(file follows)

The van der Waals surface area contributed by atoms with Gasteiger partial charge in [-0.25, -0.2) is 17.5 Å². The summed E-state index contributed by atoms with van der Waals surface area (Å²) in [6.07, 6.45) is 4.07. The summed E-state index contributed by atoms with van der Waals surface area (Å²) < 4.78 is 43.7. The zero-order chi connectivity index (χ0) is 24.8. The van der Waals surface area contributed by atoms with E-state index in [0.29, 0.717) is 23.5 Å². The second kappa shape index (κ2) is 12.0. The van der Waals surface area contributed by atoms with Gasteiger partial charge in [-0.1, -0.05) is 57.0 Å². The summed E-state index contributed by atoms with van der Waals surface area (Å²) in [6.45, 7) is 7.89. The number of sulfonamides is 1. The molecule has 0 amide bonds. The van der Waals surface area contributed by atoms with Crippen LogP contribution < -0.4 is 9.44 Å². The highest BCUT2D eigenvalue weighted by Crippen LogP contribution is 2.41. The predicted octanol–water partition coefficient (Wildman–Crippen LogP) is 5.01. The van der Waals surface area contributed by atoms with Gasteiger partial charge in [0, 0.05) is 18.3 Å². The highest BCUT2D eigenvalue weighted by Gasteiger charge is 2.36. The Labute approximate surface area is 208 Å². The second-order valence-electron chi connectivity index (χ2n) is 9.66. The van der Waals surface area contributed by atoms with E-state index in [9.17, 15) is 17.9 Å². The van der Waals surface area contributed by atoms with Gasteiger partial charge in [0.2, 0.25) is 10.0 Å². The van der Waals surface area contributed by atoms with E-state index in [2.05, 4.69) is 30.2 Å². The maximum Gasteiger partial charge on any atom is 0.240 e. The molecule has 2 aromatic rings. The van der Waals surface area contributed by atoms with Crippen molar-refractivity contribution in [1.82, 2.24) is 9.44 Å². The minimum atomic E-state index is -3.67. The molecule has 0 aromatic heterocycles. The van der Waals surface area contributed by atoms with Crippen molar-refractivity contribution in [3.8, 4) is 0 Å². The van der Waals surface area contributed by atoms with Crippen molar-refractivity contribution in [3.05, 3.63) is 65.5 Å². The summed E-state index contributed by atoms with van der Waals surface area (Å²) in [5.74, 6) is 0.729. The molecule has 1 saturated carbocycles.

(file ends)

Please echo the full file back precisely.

The van der Waals surface area contributed by atoms with Gasteiger partial charge in [-0.25, -0.2) is 17.5 Å². The summed E-state index contributed by atoms with van der Waals surface area (Å²) in [6.07, 6.45) is 4.07. The summed E-state index contributed by atoms with van der Waals surface area (Å²) < 4.78 is 43.7. The zero-order chi connectivity index (χ0) is 24.8. The van der Waals surface area contributed by atoms with E-state index in [0.29, 0.717) is 23.5 Å². The second kappa shape index (κ2) is 12.0. The van der Waals surface area contributed by atoms with Gasteiger partial charge in [-0.1, -0.05) is 57.0 Å². The summed E-state index contributed by atoms with van der Waals surface area (Å²) in [6.45, 7) is 7.89. The number of sulfonamides is 1. The molecule has 0 amide bonds. The van der Waals surface area contributed by atoms with Crippen LogP contribution < -0.4 is 9.44 Å². The highest BCUT2D eigenvalue weighted by Crippen LogP contribution is 2.41. The predicted octanol–water partition coefficient (Wildman–Crippen LogP) is 5.01. The van der Waals surface area contributed by atoms with Gasteiger partial charge in [0, 0.05) is 18.3 Å². The highest BCUT2D eigenvalue weighted by Gasteiger charge is 2.36. The Labute approximate surface area is 208 Å². The second-order valence-electron chi connectivity index (χ2n) is 9.66. The van der Waals surface area contributed by atoms with E-state index in [9.17, 15) is 17.9 Å². The van der Waals surface area contributed by atoms with Gasteiger partial charge in [0.2, 0.25) is 10.0 Å². The van der Waals surface area contributed by atoms with E-state index in [2.05, 4.69) is 30.2 Å². The maximum Gasteiger partial charge on any atom is 0.240 e. The molecule has 2 aromatic rings. The van der Waals surface area contributed by atoms with Crippen molar-refractivity contribution in [1.82, 2.24) is 9.44 Å². The minimum atomic E-state index is -3.67. The molecule has 0 aromatic heterocycles. The van der Waals surface area contributed by atoms with Crippen molar-refractivity contribution in [3.8, 4) is 0 Å². The van der Waals surface area contributed by atoms with Crippen molar-refractivity contribution in [3.05, 3.63) is 65.5 Å². The summed E-state index contributed by atoms with van der Waals surface area (Å²) in [5.74, 6) is 0.729. The molecule has 1 saturated carbocycles.